After leaving university with a PhD in environmental engineering I worked for an environmental consultancy for two years, before completing a Teaching English as a Foreign Language course; I then taught English to scientists, engineers and doctors.
After several years I decided to return to environmental science, and use my teaching skills in that setting. I subsequently was appointed as an environmental coordinator for a local council. I continued to work part time when I had my first two children. However, after my third, and youngest, child was born in 2005 I decided to stay at home and take a career break.
Shortly after that my youngest son, Ben, was diagnosed with autism. Like most other parents I had heard of the condition but had only a vague idea of what it was and in common with all parents of an autistic child I was hungry to learn more.
In 2010 I spotted an advert for a job as a research associate in the Institute of Neuroscience at Newcastle University. I knew immediately that this was the job for me and as my children were now older and more independent, I leapt at applying.
Although I had a research background, albeit in a different field of environmental engineering, I was confident that I could do the job with enthusiasm, commitment and compassion. However, I didn’t even get an interview, despite my previous sixteen years research experience. The rejection left me feeling deeply disappointed.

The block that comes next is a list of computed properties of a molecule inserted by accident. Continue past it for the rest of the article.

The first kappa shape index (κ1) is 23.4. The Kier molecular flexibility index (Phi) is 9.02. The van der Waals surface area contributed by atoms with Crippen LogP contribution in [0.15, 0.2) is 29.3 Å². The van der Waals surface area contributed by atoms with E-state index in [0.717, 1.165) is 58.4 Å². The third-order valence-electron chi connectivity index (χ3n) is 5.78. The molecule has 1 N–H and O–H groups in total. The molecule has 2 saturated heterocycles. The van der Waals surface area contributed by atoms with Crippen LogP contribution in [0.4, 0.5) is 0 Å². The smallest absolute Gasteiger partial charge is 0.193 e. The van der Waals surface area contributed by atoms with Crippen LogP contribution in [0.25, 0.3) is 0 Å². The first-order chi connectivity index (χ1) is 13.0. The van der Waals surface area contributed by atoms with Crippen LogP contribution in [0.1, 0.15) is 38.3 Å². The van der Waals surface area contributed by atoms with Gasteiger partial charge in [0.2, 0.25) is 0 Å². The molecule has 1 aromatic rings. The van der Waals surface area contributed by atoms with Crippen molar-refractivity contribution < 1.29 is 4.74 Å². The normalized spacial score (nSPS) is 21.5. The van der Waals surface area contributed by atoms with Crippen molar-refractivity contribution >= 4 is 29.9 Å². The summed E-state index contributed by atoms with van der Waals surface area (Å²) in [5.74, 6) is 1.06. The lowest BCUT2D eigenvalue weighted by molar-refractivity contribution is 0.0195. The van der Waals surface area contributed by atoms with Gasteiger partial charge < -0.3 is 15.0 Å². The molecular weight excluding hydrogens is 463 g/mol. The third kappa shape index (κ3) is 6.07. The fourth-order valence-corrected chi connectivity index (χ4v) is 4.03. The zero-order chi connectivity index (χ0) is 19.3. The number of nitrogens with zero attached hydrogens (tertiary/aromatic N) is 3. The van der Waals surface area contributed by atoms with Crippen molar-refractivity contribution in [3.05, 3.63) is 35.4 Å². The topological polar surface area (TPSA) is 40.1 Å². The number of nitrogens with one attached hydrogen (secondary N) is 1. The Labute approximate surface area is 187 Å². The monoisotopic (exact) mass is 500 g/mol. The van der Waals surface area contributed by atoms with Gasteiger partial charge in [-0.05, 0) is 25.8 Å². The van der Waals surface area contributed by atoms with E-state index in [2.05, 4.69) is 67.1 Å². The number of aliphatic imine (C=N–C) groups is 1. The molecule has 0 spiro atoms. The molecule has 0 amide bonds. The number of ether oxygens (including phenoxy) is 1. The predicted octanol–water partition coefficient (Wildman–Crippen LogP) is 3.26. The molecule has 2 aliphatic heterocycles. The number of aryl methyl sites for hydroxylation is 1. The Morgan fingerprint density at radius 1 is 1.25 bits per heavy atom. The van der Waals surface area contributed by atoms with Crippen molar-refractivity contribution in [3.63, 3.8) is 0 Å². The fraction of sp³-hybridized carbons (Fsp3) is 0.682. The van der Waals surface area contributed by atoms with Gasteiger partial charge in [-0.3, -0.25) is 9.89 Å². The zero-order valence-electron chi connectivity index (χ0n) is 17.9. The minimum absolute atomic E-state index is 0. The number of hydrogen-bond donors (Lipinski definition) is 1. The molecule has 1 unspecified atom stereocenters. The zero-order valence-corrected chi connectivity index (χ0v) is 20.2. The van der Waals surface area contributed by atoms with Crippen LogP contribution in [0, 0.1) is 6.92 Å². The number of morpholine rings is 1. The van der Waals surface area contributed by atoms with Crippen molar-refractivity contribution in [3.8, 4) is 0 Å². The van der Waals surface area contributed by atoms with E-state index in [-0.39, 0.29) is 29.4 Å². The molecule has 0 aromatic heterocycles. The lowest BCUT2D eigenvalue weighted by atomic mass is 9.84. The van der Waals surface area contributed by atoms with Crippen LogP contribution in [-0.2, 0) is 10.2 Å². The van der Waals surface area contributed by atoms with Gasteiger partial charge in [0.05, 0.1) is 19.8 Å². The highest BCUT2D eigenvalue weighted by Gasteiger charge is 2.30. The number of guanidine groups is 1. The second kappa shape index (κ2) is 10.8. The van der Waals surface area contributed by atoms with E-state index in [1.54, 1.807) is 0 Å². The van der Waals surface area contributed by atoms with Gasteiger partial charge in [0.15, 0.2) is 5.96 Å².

I then contacted a lead researcher at the project I had applied to work for and enquired how could I improve my chances of getting a job. He suggested that I volunteer with a group of autism researchers so I started going into the University one day a week as a visiting researcher. After a year, I was more convinced than ever that this was the area of research I’d like to pursue. Whilst at Newcastle University, I first heard about the Daphne Jackson Trust and the retraining Fellowships offered by the Trust.
I knew I needed a comprehensive retraining programme to transition between the two research areas, and that’s what the Fellowship offered me along with the opportunity for part-time working and flexibility to continue looking after my family’s needs.
I was thrilled to be awarded a two-year Daphne Jackson Fellowship to be hosted and sponsored by Newcastle University.
Since my Fellowship ended in 2013, I’ve worked closely with researchers at Newcastle University on a number of different autism related projects.
My Fellowship has definitely led me to becoming an employable researcher. I’ve now successfully transitioned from the field of environmental science to neuroscience, as well as increasing my understanding of autism. I now work a four-day week at Newcastle University where I lead a research stream which is investigating the use of virtual reality to help children and adults with autism to manage their anxiety. My desire to make a contribution to this field of research, and my commitment to improving the daily lives of children with ASD, is paramount.
Last year I was honoured to be included in the Timewise 2017 Power Part Time List and was honoured with the ‘Ones to watch’ award in the 2017 Timewise Power Part Time Awards (an annual scheme set up to recognise the UK’s top 50 people who work in senior roles, all on less than five days per week). I’m glad that by opening up about my own personal working patterns, I can help pave the way for future generations of workers who need to fit work with other major commitments in life.